You don’t get to choose how you’re going to die. Or when. You can decide how you’re going to live now.
OMG. So true. I know how precious every single moment is, and knew then, ever since after my car accident, that left me with a severe traumatic brain injury. At any second, everything could change- so we need to live life to the fullest every moment that we have. Why spend another day at a job that you drives you crazy while you could be actively looking for a new one? [But I’m not looking, I’m taking a little “sabbatical” from work while I figure out what it is that I’d like to do] Why hang out with ‘toxic friends’ that influence and contribute to bad behavior? Why live in a dangerous neighborhood, in a house that you do not especially like? [I wrote the previous before I attended a ‘Trauma talk’ group today at Fairfax Hospital speaking on Mindfulness, to help reduce anxiety.]
[IMAGE TAKEN FROM A WEBSITE BY ,
THE SURPRISING SOURCE OF GREAT RESULTS: ATTENTION AND MINDFULNESS;
MINDFULNESS is the practice of being in the present, the practice of getting yourself centered by setting yout intention for the day, what you are trying to accomplish and thinking about the world around you, what is happening NOW. Focusing on these things also improve your ability to interact socially with other people. For example, today my husband and I went to a girl’s house that I met through my support group for a cookout. I was nervous, not knowing anyone else there, and ate too many gummy bears. By listening to my breath and calming down, I could have felt alot less stress in the whole situation, allowing me to more socially competent, and to enjoy the afternoon stress-free. I had a great time there anyway, meeting new people and playing with the adorable dogs, eating delicious pulled chicken with a few too many cupcakes and the first football game of the season. [Sorry, Redskins, maybe we can get a win next time]***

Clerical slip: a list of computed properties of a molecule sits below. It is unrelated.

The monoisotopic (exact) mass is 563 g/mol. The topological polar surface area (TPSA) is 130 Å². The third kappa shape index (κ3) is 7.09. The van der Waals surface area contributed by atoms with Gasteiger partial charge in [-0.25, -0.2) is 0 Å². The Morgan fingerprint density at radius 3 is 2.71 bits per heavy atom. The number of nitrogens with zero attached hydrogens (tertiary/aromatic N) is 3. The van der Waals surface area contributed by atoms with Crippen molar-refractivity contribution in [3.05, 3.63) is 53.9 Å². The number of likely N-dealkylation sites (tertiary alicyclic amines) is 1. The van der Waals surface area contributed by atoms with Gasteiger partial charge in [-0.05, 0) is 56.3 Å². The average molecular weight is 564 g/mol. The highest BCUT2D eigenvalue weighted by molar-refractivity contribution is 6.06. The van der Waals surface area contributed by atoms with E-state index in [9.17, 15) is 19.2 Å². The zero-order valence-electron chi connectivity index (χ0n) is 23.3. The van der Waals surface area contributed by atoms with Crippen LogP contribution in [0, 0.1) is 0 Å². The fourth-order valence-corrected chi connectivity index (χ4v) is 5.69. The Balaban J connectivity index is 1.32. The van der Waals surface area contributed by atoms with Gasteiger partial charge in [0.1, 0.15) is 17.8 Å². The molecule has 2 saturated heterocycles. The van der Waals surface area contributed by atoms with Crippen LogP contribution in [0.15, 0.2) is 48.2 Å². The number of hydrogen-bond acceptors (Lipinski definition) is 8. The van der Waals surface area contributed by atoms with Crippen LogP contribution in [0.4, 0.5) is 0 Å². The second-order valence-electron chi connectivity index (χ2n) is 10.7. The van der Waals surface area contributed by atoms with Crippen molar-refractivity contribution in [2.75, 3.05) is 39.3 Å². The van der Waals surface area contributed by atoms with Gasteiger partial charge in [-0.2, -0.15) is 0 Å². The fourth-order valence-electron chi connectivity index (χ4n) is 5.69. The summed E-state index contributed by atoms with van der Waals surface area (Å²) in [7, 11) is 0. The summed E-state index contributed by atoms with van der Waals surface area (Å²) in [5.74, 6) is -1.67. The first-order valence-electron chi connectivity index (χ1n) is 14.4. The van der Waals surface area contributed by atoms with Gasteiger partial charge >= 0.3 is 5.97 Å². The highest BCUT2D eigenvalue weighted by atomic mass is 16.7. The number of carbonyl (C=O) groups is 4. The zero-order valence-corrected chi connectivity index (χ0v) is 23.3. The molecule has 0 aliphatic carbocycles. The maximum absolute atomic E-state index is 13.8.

Back to the meditation… Most often this type of meditation is practiced in yoga, the clearing of the clutter in the mind, in order to get yourself centered. Forgetting the negative self talk that we so often tell ourselves in our head. Getting away from the “would have, should have, could have” way of thinking; my Dad used to say “Woulda, shoulda, coulda, woulda ain’t never done nothing.” Which is a way of saying don’t dwell on past, (which we so often do, and often wishing we could change our past). And mindfulness is not thinking about the future, and what COULD POSSIBLY happen. It’s going to happen anyway, no matter if we upset ourselves about it or not.***
Mindfulness is about keeping your mindset in the present; the past is behind you, why dwell? The future will inevitably happen, why worry? Instead, concentrate on the present, and how you can accept what is happening looking at the situation objectively and hopefully positively. Mindfulness is simply a thought process used to calm a person down, and not a religion. Although it is practiced in Hinduism, mindfulness was around long before that religion originated. Hinduism practices yoga to an extreme, in which they believe that there is nothing but the present, the here and now.***